Magical Audiobooks Revisited

February 20th, 2009 | Posted in General

Whew. In the last 4 1/2 weeks I have done back to back projects for MAD (6 page parody of the movie “Watchmen”) and a 13 page comic book (with inks by the great Tom Nguyen) promoting the movie “Super Capers”, which will be given away at WonderCon next weekend in San Francisco, as well ans a handful of smaller jobs. That’s a lot of hours spend in the studio penciling, inking and coloring. How many hours? I don’t know, I never keep track of the time.

However I can measure it in audiobooks. It took me the entire seven books in the Harry Potter series and the first four books of Stephen King‘s “The Dark Tower” series, plus the first few chapters of King’s 5th “Tower” book. That is not an accurate measure of actual time spent, however, as I can only listen to the books when inking and coloring… penciling and conceptual drawing/layouts take too much gray matter to let the story soak in while working.

While recovering from this ordeal, I was struck by a few things concerning the Harry Potter books.

I have read and listened to J.K. Rowling‘s Harry Potter books several times, but this was the first time I ever listened to the audiobooks from beginning to end… having not listened to them since the last book came out in 2007. I know Rowling has her detractors, but as a fan of fantasy and comic book stories it is not hard for me to appreciate the reason these books became the phenomenons they did: sheer imagination. Yes, Rowling’s dialogue is occasionally tiresome and she draws out the same character conflicts far too long sometimes, but the world she created is so rich with inventive fantasy it’s impossible not to become enthralled with it. Like George Lucas did with “Star Wars” when he created a science fiction universe not filled with gleaming, antiseptic scientific marvels but with worn, used and seemingly commonplace futuristic machines, Rowling invents magical items, creatures and events that are simultaneously miraculous to we muggles but just part of a typical day for the witches and wizards that populate her world. Owls deliver mail, garden gnomes are potato-like pests, fireplaces are used as transportation devices, memos deliver themselves as paper airplanes in the Ministry of Magic… the list of clever, funny and imaginative takes on both classic magical myths and brand new concepts are endless and never get old. They are some of the best parts of her tales.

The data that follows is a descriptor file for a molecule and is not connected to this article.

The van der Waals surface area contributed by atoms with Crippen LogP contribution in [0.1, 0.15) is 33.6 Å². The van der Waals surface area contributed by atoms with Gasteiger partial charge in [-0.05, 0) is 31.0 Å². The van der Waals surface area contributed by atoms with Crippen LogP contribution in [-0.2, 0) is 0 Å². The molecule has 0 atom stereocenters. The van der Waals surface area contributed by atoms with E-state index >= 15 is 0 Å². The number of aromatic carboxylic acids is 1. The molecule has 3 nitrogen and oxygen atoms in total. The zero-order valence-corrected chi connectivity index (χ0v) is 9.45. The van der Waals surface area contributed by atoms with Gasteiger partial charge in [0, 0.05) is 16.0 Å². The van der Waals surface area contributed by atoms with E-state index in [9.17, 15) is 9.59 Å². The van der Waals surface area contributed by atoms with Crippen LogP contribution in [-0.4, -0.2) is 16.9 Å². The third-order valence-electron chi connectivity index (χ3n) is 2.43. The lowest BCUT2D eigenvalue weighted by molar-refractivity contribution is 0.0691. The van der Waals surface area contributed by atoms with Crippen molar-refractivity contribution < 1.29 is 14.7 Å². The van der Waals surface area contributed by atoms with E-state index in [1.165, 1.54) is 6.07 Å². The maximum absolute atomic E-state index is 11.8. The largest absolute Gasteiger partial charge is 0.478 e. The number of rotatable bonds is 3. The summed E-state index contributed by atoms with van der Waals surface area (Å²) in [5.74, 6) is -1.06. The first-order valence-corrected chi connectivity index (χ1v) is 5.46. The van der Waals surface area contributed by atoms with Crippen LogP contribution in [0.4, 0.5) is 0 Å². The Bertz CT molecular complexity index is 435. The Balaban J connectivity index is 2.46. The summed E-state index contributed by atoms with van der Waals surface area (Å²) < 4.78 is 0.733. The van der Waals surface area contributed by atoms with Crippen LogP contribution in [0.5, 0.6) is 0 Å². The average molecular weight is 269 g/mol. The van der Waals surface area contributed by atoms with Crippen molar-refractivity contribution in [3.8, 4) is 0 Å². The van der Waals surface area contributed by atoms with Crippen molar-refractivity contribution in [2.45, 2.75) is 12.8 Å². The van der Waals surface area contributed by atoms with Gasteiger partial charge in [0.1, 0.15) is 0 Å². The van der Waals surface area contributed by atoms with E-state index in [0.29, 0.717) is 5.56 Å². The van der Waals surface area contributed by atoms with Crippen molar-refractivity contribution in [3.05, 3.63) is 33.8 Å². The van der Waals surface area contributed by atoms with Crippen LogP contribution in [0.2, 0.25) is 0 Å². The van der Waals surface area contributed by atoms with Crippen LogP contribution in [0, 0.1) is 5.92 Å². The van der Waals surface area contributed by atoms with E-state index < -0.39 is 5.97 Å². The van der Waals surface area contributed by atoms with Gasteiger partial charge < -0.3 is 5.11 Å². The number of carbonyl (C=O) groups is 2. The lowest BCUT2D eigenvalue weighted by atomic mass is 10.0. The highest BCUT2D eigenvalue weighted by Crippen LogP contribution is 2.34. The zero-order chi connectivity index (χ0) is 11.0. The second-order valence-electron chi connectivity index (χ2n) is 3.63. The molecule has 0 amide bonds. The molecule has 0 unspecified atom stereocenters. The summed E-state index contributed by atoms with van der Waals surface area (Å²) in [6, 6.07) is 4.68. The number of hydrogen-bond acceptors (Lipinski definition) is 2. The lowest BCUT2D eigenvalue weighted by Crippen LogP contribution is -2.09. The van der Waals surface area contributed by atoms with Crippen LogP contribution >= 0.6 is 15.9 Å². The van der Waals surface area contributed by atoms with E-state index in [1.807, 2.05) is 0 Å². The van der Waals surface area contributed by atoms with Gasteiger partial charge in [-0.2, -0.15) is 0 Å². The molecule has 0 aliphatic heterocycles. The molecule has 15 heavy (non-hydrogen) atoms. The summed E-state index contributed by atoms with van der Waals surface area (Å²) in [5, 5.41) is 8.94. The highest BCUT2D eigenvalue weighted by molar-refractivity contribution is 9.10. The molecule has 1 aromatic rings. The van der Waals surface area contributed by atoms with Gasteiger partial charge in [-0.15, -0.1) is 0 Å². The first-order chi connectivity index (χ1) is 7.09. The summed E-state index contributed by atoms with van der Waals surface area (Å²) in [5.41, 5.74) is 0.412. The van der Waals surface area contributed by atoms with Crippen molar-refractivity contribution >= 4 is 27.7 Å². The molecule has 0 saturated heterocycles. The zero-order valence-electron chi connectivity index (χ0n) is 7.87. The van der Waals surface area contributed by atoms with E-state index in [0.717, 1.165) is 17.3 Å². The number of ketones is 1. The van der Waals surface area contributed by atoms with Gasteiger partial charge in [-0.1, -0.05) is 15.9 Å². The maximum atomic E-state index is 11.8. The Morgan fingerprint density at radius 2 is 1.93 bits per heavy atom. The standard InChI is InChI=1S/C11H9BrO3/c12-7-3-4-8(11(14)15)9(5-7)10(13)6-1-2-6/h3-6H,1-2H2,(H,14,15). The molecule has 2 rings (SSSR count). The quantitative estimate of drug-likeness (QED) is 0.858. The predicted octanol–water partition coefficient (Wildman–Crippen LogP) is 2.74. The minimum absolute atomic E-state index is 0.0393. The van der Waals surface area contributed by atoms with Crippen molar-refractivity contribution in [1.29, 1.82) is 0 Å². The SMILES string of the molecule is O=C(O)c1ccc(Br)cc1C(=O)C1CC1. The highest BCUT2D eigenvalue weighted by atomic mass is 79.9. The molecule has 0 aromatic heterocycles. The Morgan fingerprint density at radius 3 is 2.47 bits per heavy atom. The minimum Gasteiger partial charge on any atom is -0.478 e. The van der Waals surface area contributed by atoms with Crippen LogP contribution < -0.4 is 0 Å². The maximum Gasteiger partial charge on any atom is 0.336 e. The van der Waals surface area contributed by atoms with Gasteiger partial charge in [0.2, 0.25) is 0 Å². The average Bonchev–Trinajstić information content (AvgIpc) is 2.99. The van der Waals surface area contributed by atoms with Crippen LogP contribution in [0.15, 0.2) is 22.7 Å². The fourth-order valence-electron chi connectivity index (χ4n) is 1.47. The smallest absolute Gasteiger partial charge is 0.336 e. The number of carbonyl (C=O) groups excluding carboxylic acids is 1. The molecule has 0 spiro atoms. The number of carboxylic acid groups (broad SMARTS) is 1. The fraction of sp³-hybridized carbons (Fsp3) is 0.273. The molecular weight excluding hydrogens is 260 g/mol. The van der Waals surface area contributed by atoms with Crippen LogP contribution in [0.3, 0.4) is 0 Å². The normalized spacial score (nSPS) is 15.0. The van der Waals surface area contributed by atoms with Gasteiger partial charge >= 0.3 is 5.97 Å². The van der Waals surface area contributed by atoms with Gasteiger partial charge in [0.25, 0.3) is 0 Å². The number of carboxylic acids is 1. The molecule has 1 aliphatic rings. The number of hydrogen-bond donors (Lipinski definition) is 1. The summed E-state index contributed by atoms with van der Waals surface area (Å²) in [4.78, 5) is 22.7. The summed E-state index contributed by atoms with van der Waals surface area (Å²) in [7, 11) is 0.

The other thing that struck me when listening to the entire series is that Rowling did not write these books flying by the seat of her pants and making it up as she went along. From the very first book, there are comments and moments which, with hindsight, make it obvious she had the major (and many minor) plot points of the entire saga in hand before she ever started writing. That is impressive… that is a lot of story and mythos to weave about a seven book series and not once wish you could go back and change something to make a later plot point work better. Stephen King’s Dark Tower books, as much as I love them, can’t make that boast. Even after he went back and rewrote the first two books so they fit better in the evolving full saga, there are still plenty of dangling plot lines and foreshadowing that went nowhere in that series.

Finally, the audio book versions of the Harry Potter novels would not be the terrific entertainment they are without the vocal talents of Jim Dale. If anybody ever watched the TV show “Pushing Daisies” (all 20 of you) , they will recognize Dale’s voice as the narrator of that show. Dale is beloved by Potterphiles as the voice behind the audiobooks… or should I say “voices” behind them. I read in an interview with Dale that he created over 200 separate voices for the Harry Potter series, and as unbelievable as that is it’s also very accurate. Dale has an uncanny ability to create voices that are instantly recognizable as a character without being over the top caricatures of a person’s speech. Some of the changes to his voice are subtle, but there is never a point in the one hundred plus hours of readings where you get confused as to who is saying what. I did notice that some characters voices changed in later books, probably a conscious decision to better infuse a character with the proper personality once that character became more fleshed out and their deeper natures were revealed (Cornelius Fudge is such a character). Dale’s performance is nothing short of spectacular. The time commitment in listening to the HP books is so large that I am reluctant to drag them out and get started, but if I do I quickly realize how easy it is to get lost in them and before you know it the end is upon you. Great stuff.

If anyone here is planning on going to iTunes (the only place to get the audiobooks via download) and find “The Complete Harty Potter” as pictured above… don’t bother. Its doesn’t exisit. In fact the final book is still not on iTunes available for download. I combined iTunes downloads and imported CDs to put together my custom “The Complete Harry Potter” via various processes detailed here. It was worth the time to have it all on my iPod at my fingertips.

Comments

  1. Nate says:

    Rowling’s books are more than just a lark — they’re packed with references to Greek and Egyptian mythology, Wiccan traditions and symbols, British Isles legends and historical, and even a little genuine history, also (Nicholas Flammel is a real person).

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